Longform

Paradise Lost

Page 5 of 6

He has a broken neck. A broken shoulder. A concussion.

Troy Bainum was one of the first to reach him.

"He was asking, 'Is it my fault? Is the horse okay?'"

Kyle Kaenel is lucky to be alive. If he'd landed on the track, he surely would have been trampled. He fractured the same vertebra that Christopher Reeve broke, but there's no damage to the spinal cord. He can feel his extremities and move his feet. The doctors say he'll leave the hospital in a few days. Kaenel is fitted with a halo to immobilize his neck, screws implanted in his skull to keep the top part of the device in place.

Everyone tries to avoid talking in the past tense, but Kaenel's dream may be over. Sitting in the ICU waiting room, Nolan quietly lays it out: He's young, tall for a jockey and bound to gain weight during months of recovery. Even if fear doesn't get in the way, getting back to riding form will be tough.

"He was well on his way to winning an Eclipse Award," says Donna Bainum, Troy's mother, who considers Kaenel as close as her own family. "He was that good."

The nurses are aghast at his low potassium levels, the product of prolonged starvation, and scold him to start eating right. If he doesn't, he won't heal. If he does, he may never race again.

Through a morphine haze, Kyle Kaenel is brave. He reaches up and shakes hands with visitors. His grip is firm. "This one nurse is a real bitch," he says. "She says if I move my head, I'll be paralyzed." Today, the smile doesn't come so readily.

Jockeys and trainers stream to Kaenel's room, right past the "family-only" signs that say no more than two visitors at a time. They bring a portable DVD player and movies. Later, they will donate riding fees from that day's races and bring several hundred dollars. More than anything, they bring encouragement and reassurance, telling Kaenel that this is rite of passage: Everyone gets hurt, they say, and he will race again.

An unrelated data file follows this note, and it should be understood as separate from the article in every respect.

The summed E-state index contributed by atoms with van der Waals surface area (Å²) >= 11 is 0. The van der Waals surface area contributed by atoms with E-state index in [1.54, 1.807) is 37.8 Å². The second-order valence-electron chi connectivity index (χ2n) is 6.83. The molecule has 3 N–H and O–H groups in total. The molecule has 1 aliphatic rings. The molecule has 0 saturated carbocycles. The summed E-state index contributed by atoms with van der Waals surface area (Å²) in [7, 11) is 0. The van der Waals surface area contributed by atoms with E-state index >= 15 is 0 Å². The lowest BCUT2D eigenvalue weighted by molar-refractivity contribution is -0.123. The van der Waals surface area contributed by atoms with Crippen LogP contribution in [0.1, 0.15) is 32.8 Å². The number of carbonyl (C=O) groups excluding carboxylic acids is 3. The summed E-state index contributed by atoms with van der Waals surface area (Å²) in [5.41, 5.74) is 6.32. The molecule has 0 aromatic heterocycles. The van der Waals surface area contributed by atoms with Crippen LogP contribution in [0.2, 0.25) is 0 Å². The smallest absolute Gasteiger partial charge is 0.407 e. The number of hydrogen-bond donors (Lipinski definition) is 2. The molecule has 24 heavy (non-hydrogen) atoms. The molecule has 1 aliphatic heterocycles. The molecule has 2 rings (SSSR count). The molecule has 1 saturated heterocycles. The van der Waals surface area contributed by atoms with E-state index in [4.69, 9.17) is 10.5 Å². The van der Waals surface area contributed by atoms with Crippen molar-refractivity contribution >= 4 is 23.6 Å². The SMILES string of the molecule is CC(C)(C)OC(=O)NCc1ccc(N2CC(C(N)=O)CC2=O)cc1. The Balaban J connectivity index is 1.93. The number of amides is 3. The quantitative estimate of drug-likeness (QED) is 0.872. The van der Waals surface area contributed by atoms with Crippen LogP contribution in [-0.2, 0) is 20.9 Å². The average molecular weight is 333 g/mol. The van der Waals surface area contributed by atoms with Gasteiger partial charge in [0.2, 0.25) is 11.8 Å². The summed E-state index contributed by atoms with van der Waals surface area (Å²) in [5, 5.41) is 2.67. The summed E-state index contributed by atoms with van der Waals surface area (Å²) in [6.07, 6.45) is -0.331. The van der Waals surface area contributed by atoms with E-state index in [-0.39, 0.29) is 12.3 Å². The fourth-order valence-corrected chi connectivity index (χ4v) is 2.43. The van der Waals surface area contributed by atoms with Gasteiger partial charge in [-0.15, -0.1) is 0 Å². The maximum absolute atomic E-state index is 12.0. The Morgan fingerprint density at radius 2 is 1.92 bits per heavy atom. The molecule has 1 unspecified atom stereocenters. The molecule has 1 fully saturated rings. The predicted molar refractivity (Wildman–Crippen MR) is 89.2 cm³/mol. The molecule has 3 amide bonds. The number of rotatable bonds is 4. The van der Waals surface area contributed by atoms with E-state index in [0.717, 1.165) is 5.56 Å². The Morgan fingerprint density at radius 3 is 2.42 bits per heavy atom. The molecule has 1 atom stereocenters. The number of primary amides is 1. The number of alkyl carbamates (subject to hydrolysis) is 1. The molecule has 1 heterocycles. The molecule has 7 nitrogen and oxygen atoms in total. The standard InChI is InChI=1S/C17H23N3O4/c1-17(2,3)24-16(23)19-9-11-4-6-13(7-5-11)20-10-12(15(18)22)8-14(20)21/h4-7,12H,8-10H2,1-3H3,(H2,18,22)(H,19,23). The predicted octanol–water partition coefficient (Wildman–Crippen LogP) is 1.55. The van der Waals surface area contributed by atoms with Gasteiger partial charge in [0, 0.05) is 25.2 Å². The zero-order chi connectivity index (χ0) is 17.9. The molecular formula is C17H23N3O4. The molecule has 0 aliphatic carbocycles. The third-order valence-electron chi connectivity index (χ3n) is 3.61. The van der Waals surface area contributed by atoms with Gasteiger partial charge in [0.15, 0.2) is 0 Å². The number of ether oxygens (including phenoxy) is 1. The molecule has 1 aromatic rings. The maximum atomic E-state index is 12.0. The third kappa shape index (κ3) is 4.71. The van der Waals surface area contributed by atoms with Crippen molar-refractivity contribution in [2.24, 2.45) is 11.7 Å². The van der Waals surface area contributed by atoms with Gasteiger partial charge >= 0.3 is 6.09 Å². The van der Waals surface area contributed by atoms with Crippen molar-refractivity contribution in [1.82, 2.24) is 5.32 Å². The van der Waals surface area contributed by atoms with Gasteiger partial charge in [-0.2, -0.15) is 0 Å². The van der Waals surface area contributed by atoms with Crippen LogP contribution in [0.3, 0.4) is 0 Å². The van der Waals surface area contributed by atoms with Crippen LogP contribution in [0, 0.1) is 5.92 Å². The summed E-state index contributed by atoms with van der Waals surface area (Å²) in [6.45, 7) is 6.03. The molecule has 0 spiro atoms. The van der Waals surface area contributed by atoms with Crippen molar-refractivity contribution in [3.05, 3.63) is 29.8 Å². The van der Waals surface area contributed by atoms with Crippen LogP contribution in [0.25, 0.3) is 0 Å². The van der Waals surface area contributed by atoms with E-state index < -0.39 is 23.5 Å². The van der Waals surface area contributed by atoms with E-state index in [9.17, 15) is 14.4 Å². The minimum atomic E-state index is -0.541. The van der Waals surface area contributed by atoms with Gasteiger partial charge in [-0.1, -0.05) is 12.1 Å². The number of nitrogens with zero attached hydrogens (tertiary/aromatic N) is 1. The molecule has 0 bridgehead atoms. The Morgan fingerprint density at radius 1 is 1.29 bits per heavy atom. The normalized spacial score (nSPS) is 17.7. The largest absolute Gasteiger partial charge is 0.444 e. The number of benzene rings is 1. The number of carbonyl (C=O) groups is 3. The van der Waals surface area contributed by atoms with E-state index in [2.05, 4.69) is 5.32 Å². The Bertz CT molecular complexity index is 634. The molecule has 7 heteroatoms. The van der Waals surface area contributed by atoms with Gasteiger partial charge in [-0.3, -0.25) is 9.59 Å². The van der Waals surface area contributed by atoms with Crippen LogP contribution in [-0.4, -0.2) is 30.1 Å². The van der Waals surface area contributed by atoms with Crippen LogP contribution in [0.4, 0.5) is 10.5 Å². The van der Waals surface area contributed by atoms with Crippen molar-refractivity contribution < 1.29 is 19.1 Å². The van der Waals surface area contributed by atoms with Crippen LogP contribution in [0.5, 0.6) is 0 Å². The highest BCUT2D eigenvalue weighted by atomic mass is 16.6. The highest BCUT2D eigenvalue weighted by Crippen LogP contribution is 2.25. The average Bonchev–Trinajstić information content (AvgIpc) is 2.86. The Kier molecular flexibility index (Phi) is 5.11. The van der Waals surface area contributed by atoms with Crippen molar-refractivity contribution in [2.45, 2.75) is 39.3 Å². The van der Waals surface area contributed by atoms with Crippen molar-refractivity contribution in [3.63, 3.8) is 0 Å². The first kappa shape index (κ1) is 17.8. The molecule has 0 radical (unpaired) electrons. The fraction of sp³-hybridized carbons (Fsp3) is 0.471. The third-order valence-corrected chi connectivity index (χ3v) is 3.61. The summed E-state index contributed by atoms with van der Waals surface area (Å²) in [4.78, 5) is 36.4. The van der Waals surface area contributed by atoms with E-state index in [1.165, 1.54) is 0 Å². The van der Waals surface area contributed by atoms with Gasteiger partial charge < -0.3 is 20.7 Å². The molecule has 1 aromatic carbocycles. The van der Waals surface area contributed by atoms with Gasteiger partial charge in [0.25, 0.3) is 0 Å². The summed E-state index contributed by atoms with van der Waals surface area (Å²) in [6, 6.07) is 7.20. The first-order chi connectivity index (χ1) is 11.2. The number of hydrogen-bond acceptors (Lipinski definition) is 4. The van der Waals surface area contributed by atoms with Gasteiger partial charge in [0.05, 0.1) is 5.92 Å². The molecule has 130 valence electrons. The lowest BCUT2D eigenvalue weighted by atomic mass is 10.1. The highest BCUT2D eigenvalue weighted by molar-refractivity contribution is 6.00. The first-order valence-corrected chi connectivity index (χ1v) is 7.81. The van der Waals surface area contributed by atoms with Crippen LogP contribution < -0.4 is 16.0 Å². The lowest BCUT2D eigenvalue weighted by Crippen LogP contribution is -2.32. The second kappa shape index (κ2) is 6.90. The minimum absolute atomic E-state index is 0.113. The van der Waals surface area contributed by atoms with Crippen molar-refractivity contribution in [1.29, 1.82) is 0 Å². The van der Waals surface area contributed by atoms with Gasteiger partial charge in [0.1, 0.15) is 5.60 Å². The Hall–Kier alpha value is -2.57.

They rattle off names of jockeys five-foot-eight and taller who have come back from serious accidents. They assure him the lectures about eating come with the territory. And they tell him what happened.

"I was right behind you," says Joel Campbell, who's wearing a baseball cap from Arlington Park, where Kaenel had planned to race next. "It wasn't your fault. There was room. The horse just sold you out."

Three days after the spill, Kaenel leaves the hospital. Instead of flying to Chicago, he'll be going home to Pinckneyville. But he has some unfinished business in Phoenix.


On Saturday, Kyle Kaenel returns to Turf Paradise to say goodbye. He plays cards in the jockeys' room and jokingly challenges all comers to arm-wrestling matches. He's the center of attention as the jockeys swap hospital war stories, the pain of broken bones that dissolves into narcotic bliss when the morphine hits the arm, the lectures about eating right. Kaenel says the worst part was when a hospital worker accidentally yanked his catheter tube. "My mom said that was the only time she's seen me cry," he says.

But today, Kaenel is smiling again. And so is everyone else.

He loses his audience as the jockeys are called to ride. Kaenel makes his way outside to find his mother and get ready for the lull between the seventh and eighth races, when he'll once again be in the winner's circle, this time to receive a silver belt buckle for being the track's top apprentice jockey. Every jockey at the track is at his side during the brief ceremony.

Even in a halo and with a brace around his torso that forces him to walk like Frankenstein's monster, he's still the same kid who never forgets that manners are important. While bettors walk right past, he pauses and wipes his feet before entering the covered area of the grandstand.

He confesses that he thought he had a shot at winning the Eclipse Award as the nation's top apprentice if he'd gone on to Chicago and ridden well. He won't consider the possibility that his career may be over. He's facing three months in the halo, then several weeks in a neck brace. "Maybe we can make another run at the Eclipse," he says. "It's still pretty early in the year."

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Bruce Rushton